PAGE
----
11/14/2020, 12.51
JAPAN – ITALY
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From Hiroshima to Fukushima, Japan and its nuclear nightmare

Susanna Marino and Stefano Vecchia wrote a book on the topic that was released recently. The “atomic bombs dropped 75 years ago are a ghost that haunts above all the minds of the Japanese, but also of all humanity”. The crisis associated with the Fukushima nuclear disaster has revealed the limits of technology, raising questions about the use of nuclear energy.

Milan (AsiaNews) – Japan, the only nation to have suffered from the effects of an atomic bomb, has since developed an ambivalent relationship to nuclear power, split between the need to preserve the memory of the past and the wish – backed by geo-political and economic considerations – to exploit atomic energy, but with tragic consequences, as the Fukushima accident can attest.

This is the question tackled in Da Hiroshima a Fukushima. Il Giappone e l’incubo nucleare (From Hiroshima to Fukushima. Japan and the nuclear nightmare), Milan: Edizioni Stilnovo, 2020, p. 228, by Susanna Marino, professor of Japanese language and culture at the Milano-Bicocca University, and Stefano Vecchia, a journalist, writer, and Asia specialist.

The book looks at the past and present of nuclear power in Japan with its weighty legacy that still conditions the future choices the country has to make.

“The past is an unfinished story,” Professor Marino noted, “first of all for those who experienced it first-hand. Caught up physically and emotionally in the bombings of 6 and 9 August 1945, they share the need not to let one of the worst acts perpetrated by human beings on other human beings be forgotten.

"Secondly, it represents a warning to present and future generations, given that the atomic bombs dropped 75 years ago are a ghost that haunts above all the minds of the Japanese, but also all humanity, through commemorations or remorse, bewilderment or horror, feelings of guilt and shame.”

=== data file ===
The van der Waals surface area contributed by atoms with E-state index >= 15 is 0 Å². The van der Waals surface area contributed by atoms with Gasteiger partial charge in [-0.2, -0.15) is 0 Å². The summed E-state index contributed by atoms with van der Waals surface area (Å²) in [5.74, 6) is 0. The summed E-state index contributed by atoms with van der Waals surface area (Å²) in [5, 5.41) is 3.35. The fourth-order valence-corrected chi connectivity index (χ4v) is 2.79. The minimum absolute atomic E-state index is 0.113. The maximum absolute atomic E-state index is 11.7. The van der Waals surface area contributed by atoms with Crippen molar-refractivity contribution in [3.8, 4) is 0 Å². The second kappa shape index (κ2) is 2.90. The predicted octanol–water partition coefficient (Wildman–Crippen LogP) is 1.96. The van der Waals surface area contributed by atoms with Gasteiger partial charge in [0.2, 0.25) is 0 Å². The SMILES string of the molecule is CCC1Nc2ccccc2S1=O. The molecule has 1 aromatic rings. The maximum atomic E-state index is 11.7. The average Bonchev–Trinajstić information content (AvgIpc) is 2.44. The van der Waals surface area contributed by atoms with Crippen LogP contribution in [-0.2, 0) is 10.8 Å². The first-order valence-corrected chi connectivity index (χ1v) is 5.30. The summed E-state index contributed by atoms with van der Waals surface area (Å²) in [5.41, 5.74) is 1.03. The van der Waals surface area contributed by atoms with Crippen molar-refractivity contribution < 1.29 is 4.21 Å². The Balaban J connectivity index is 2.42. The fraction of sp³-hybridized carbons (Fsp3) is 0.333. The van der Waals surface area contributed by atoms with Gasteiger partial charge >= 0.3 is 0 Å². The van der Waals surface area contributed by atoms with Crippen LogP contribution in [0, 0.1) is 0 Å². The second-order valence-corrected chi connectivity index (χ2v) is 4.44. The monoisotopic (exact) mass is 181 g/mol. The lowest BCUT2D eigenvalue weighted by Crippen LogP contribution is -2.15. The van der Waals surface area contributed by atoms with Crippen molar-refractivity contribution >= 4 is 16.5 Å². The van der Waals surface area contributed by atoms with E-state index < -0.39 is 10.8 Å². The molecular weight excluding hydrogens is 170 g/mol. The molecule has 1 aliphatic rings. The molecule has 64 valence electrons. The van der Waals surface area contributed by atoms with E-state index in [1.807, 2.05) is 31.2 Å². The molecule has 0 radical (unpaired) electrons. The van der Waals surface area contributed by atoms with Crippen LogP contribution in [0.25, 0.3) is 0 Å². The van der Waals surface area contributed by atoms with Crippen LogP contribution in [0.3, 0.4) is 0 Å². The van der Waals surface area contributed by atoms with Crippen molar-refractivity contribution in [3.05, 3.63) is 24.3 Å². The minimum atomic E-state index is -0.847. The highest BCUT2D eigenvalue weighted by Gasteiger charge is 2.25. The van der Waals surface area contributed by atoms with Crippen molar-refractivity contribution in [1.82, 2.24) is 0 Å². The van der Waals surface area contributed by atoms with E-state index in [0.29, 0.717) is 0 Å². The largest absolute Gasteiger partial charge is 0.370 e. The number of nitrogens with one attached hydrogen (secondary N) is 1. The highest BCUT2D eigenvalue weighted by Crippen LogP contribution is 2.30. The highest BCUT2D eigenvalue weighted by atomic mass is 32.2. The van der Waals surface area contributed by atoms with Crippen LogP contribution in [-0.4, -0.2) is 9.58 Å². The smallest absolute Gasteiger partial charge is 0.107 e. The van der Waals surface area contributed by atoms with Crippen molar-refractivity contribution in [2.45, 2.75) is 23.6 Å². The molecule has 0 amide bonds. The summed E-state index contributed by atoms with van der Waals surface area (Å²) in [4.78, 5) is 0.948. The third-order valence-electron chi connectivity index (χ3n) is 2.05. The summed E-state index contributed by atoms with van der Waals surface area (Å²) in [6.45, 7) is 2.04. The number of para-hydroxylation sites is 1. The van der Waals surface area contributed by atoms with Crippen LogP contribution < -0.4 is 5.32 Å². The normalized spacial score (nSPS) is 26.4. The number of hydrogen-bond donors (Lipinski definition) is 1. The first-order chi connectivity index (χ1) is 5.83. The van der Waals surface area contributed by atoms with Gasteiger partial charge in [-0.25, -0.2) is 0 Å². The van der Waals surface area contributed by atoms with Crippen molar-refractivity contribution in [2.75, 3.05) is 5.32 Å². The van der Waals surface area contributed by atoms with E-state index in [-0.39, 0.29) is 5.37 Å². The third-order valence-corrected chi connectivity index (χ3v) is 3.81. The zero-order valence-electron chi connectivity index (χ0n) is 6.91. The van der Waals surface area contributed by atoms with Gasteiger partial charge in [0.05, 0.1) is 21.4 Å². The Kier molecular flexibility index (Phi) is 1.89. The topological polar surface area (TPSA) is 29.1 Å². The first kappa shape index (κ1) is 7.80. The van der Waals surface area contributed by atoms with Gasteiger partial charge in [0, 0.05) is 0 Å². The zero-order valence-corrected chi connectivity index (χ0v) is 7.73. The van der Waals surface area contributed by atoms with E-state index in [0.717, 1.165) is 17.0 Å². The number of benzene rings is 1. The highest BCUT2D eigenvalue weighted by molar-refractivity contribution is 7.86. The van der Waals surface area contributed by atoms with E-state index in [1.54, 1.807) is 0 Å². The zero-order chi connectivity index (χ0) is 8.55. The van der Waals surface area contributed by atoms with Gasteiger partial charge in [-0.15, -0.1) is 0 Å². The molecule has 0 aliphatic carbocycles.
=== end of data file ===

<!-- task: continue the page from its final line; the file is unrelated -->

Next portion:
The present is inevitably tied to this unfinished past. With the nuclear reactor accident in Fukushima, the country was plunged back into a nightmare even if it was triggered by an unexpected and catastrophic natural event like the tsunami of 11 March 2011.

For Stefano Vecchia, “The impossibility of stopping the failed reactors has reawakened a deep fear of contamination (which goes back a long time in Japan) and of discrimination, which often accompanies it (locally, against residents near the Fukushima plant and, internationally, against the Japanese as a whole)”.

“This has brought back the question of shame, which stems from failing to anticipate the disaster and from becoming its victims. It called into question the country's trust in its own institutions and technological capabilities, highlighting serious limitations in both.

“Finally, it reignited the seemingly dormant debate over nuclear energy, which is closely tied to energy needs but also to the potential military use of fissile material, which in turn is not unrelated to [Japan’s] strategic situation in the region and its close relationship with its US ally.”

In both cases, past and present, the book highlights the fate of the hundreds of thousands Hibakusha, the people affected by the bomb, as well as those displaced by the radioactive fallout. In doing so, it highlights the persistence of marginalised areas, as well as blind spots in Japanese society.

Both writers highlight the uphill struggle that the environmental and pacifist movements still face today in a country tendentially geared towards productivity, conformity and social peace.

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